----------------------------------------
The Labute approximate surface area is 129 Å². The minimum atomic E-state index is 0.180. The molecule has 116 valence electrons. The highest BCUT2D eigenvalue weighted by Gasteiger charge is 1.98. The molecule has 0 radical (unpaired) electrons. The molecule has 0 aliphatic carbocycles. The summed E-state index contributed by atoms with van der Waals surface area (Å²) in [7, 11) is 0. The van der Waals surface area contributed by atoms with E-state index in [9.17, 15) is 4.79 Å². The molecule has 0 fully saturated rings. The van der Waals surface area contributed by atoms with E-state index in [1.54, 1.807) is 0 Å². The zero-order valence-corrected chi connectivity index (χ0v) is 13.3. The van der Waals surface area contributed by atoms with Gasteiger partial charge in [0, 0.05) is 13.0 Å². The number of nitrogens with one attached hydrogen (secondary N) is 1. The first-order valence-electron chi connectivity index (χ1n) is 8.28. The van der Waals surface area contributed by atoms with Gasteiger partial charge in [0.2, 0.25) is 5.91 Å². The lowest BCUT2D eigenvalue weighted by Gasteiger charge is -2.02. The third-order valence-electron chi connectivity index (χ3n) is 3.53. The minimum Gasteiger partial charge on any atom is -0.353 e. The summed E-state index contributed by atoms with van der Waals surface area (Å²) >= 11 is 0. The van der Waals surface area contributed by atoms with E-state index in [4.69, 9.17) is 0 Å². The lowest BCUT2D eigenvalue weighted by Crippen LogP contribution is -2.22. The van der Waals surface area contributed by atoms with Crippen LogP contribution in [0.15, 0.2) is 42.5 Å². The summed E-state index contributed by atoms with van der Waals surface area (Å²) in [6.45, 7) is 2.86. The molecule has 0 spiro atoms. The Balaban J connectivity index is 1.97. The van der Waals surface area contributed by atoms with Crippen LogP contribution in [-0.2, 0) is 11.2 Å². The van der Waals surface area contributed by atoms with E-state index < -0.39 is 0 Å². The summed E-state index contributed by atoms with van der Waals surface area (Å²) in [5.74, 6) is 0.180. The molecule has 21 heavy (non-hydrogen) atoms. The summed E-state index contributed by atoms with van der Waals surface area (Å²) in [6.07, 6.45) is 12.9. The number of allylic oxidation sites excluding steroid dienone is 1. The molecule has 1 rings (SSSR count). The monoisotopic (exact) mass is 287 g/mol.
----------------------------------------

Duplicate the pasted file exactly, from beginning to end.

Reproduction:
The Labute approximate surface area is 129 Å². The minimum atomic E-state index is 0.180. The molecule has 116 valence electrons. The highest BCUT2D eigenvalue weighted by Gasteiger charge is 1.98. The molecule has 0 radical (unpaired) electrons. The molecule has 0 aliphatic carbocycles. The summed E-state index contributed by atoms with van der Waals surface area (Å²) in [7, 11) is 0. The van der Waals surface area contributed by atoms with E-state index in [9.17, 15) is 4.79 Å². The molecule has 0 fully saturated rings. The van der Waals surface area contributed by atoms with E-state index in [1.54, 1.807) is 0 Å². The zero-order valence-corrected chi connectivity index (χ0v) is 13.3. The van der Waals surface area contributed by atoms with Gasteiger partial charge in [0, 0.05) is 13.0 Å². The number of nitrogens with one attached hydrogen (secondary N) is 1. The first-order valence-electron chi connectivity index (χ1n) is 8.28. The van der Waals surface area contributed by atoms with Gasteiger partial charge in [0.2, 0.25) is 5.91 Å². The lowest BCUT2D eigenvalue weighted by Gasteiger charge is -2.02. The third-order valence-electron chi connectivity index (χ3n) is 3.53. The minimum Gasteiger partial charge on any atom is -0.353 e. The summed E-state index contributed by atoms with van der Waals surface area (Å²) >= 11 is 0. The van der Waals surface area contributed by atoms with E-state index in [4.69, 9.17) is 0 Å². The lowest BCUT2D eigenvalue weighted by Crippen LogP contribution is -2.22. The van der Waals surface area contributed by atoms with Crippen LogP contribution in [0.15, 0.2) is 42.5 Å². The summed E-state index contributed by atoms with van der Waals surface area (Å²) in [6.45, 7) is 2.86. The molecule has 0 spiro atoms. The Balaban J connectivity index is 1.97. The van der Waals surface area contributed by atoms with Crippen LogP contribution in [-0.2, 0) is 11.2 Å². The van der Waals surface area contributed by atoms with E-state index < -0.39 is 0 Å². The summed E-state index contributed by atoms with van der Waals surface area (Å²) in [5.74, 6) is 0.180. The molecule has 21 heavy (non-hydrogen) atoms. The summed E-state index contributed by atoms with van der Waals surface area (Å²) in [6.07, 6.45) is 12.9. The number of allylic oxidation sites excluding steroid dienone is 1. The molecule has 1 rings (SSSR count). The monoisotopic (exact) mass is 287 g/mol.